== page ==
Flat tabletop case  •  149cm x 63cm

16. "Easter Wings," by George Herbert (1633)
17. "The Altar," by George Herbert (1633)
18. "Tree of Life," by Robert de Lisle (c. 1330-1340)
19. "Metrum XXIX," by Iacobus Nicholai de Dacia (1363)
20. "Bottle [French]" by Franæois Rabelais (c. 1550)
21. "Bottle [English]" by Franæois Rabelais (c. 1550)
22. "Hieroglyph IX," by Francis Quarles (1638)
23. "My spirit, Lord...," by Edward Benlowes (1652)
24. "Ein Sand-Uhr," by Theodor Kornfeld (1685)
25. "Bär," by Johann Leonhard Frisch (1700)

After the decline of the Carolingian empire in the ninth century, pattern poetry all but disappeared in the western world for 500 years. Interesting parallel examples can be found in Asian cultures during this period, particularly in Islamic and Hindu texts, but examples are not held in UNC's collections, and thus they are unfortunately beyond the scope of this exhibit. In Europe, the disappearance of pattern poetry coincides with the general academic malaise of the times.

To take an alternate viewpoint, one could argue that Hrabanus Maurus so radically redefined the parameters of "pattern poetry" that a challenge seemed to have been satisfied, and writers and artists turned their attention to other media — for example, architecture, mosaic design, stained glass windows, and illuminated manuscripts.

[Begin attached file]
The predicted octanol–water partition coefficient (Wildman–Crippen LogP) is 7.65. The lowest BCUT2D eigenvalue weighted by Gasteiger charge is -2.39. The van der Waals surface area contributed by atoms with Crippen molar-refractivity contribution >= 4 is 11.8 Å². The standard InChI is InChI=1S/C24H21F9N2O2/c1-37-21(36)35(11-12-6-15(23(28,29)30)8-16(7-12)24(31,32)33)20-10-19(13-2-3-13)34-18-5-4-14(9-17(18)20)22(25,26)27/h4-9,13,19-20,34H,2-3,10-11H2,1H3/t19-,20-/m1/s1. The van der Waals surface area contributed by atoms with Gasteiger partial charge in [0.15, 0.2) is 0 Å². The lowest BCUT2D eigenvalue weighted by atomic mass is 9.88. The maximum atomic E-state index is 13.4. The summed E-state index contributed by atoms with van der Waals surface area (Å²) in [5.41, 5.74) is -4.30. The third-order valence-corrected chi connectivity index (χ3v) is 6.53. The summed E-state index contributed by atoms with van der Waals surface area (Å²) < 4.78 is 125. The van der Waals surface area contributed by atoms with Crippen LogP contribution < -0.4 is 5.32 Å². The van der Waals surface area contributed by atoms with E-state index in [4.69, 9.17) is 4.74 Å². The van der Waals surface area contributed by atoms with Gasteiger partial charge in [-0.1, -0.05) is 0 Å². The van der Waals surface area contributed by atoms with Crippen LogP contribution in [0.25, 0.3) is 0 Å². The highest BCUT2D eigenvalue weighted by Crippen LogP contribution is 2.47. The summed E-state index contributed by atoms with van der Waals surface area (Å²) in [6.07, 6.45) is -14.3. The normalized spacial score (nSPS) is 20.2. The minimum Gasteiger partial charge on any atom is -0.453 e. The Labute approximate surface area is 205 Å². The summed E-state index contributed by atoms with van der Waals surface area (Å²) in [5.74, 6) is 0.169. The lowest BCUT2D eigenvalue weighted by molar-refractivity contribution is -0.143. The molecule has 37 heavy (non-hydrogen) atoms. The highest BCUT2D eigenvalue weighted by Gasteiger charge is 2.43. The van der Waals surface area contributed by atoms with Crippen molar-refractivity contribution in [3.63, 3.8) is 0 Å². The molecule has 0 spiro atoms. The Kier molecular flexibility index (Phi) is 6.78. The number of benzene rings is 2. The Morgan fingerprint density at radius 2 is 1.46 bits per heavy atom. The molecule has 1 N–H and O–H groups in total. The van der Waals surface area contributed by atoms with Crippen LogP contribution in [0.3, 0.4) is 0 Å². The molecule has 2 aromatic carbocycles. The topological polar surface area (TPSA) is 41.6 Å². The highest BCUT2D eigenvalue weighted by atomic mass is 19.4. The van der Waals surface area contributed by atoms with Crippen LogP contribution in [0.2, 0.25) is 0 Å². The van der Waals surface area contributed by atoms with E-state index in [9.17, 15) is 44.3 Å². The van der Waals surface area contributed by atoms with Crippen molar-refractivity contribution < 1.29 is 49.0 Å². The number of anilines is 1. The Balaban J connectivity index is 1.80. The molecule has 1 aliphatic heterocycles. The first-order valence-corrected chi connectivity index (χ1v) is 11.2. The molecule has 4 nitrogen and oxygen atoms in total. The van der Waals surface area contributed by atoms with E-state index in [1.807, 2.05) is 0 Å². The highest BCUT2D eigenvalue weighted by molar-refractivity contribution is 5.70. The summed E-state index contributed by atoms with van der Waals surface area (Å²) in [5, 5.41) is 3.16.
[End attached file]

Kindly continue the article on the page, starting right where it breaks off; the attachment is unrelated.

The newfound popularity of visual poetry in the Renaissance is part of the over "rebirth" of arts and culture that give the era its name. It is interesting to note that while some new visual directions were explored, many Renaissance poems harkened back to classical forms, even directly copying them at times. However, it is likewise interesting to note that the Latin language was no longer seen as a necessary component to visual poetry.

Visual poetry, and especially shaped poetry, became such a craze in the 1600s — nearly half of all known pattern/shape poetry was created in this century — that it eventually fostered a backlash against forms that came to be seen as increasingly "trivial." By the end of the eighteenth century, visual poetry lay relatively dormant once again.

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